1. Quant/Data interpretation – 250 marks
    2. English/writing      – 350 marks
  • Reasoning      –   50 marks
  1. GK      –   50 marks

This means that Quant and English constitute 600/700 marks and this is where one should spend my Lion’s share of time.

  1. Understand the distribution of marks for each chapter.
    Almost 100/200 in the Quant section of T2 come from 4 chapters namely

    1. Algebra
    2. Mensuration
  • Geometry
  1. Trigonometry

So ideally one should spend more time practising these 4 topics.

  • Know the posts that you are applying for
    A rookie mistake that many do is not applying for the post of AAO. The post of AAO, contrary to misinformation, is the most rewarding profile in CGL. It is the only Gazetted post and highest Grade Pay post at 4800 with automatic conversion of 5400 in 4 years. Other posts take ages to reach 5400 Grade pay.

These tips are only to give you a direction that you might want to take. Try to do more analysis and research on the exam at your will. Anyone can crack this exam.

  1. Everyone is unique

It is important to understand that every one of us is unique. So, my strategy might not work for you or the topper’s strategy might not work for the person ranked 2. When we start preparing for the exam everyone will be at different level of preparation and skill. So, one must prepare according to one’s strength/weakness. I personally didn’t do much preparation for Tier 1 apart from mock tests. In tier 2 I practiced the 4 chapters, that I mentioned, sentence correction from English and took loads of mock tests. This worked for me because my base level of aptitude was above average before I started preparation. This strategy will be a disaster for those who need to cover the basics of the portions. So, understand your weakness, be honest in assessing your strength and work on the portion you are bad at. Anyone can crack this exam.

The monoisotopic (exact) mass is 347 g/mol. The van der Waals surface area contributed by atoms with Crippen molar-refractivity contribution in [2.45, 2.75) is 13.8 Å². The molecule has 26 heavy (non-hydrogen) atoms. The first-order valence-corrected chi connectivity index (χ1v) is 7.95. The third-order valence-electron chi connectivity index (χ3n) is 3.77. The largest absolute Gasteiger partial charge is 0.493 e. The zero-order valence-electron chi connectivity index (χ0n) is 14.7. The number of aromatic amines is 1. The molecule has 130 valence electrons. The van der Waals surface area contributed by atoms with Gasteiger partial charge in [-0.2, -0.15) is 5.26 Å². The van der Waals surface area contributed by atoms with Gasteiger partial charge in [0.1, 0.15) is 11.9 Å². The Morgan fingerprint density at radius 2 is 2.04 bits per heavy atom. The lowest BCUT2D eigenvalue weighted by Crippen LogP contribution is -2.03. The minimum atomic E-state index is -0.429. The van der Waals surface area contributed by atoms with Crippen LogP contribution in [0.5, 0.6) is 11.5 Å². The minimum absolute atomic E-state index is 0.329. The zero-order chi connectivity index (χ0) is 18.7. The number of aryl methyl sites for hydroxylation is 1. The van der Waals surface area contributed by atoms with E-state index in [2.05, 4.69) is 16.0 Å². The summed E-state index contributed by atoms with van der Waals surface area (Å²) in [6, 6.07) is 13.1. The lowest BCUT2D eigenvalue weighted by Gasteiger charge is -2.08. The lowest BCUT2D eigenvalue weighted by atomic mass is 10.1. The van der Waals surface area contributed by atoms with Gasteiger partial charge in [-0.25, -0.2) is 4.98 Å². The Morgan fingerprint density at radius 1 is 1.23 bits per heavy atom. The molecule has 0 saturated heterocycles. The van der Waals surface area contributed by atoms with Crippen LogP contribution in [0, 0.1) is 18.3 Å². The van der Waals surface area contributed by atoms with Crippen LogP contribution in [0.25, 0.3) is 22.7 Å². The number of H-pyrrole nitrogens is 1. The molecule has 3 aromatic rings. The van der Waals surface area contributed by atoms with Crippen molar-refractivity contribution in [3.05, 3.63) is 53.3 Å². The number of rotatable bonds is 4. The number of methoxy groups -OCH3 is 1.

1. Success is 10% taking mock tests and 90% analysing it.

Mock tests played a very important part in my preparations. Mock tests taught me more than any book.

  1. Be honest!

Cheating and scoring high in online mock tests may give you instant gratification and claps from classmates but if job is what you are after then please be truthful to yourself while taking mock tests however poor you are going to score. Also, don’t take breaks during the tests, that’ll defeat the very purpose of it.

  1. Find your critical path
    The order of exam in tier 1 is Reasoning -GK-Quant-English. While doing mock tests try to shuffle the order in each exam and analyse how your average scoring is. This will help you get the ideal order of taking each section. As for me, my critical path is Reasoning – Quant half – Gk – English – Quant rest – recap. This route consistently fetched me marks above 150 in mock tests and in final exam. Similarly find the best path for you. This will help you in pushing your marks by at least 5-10 marks. Remember 1 marks equals close to 500 ranks. This could make or break the exam for you.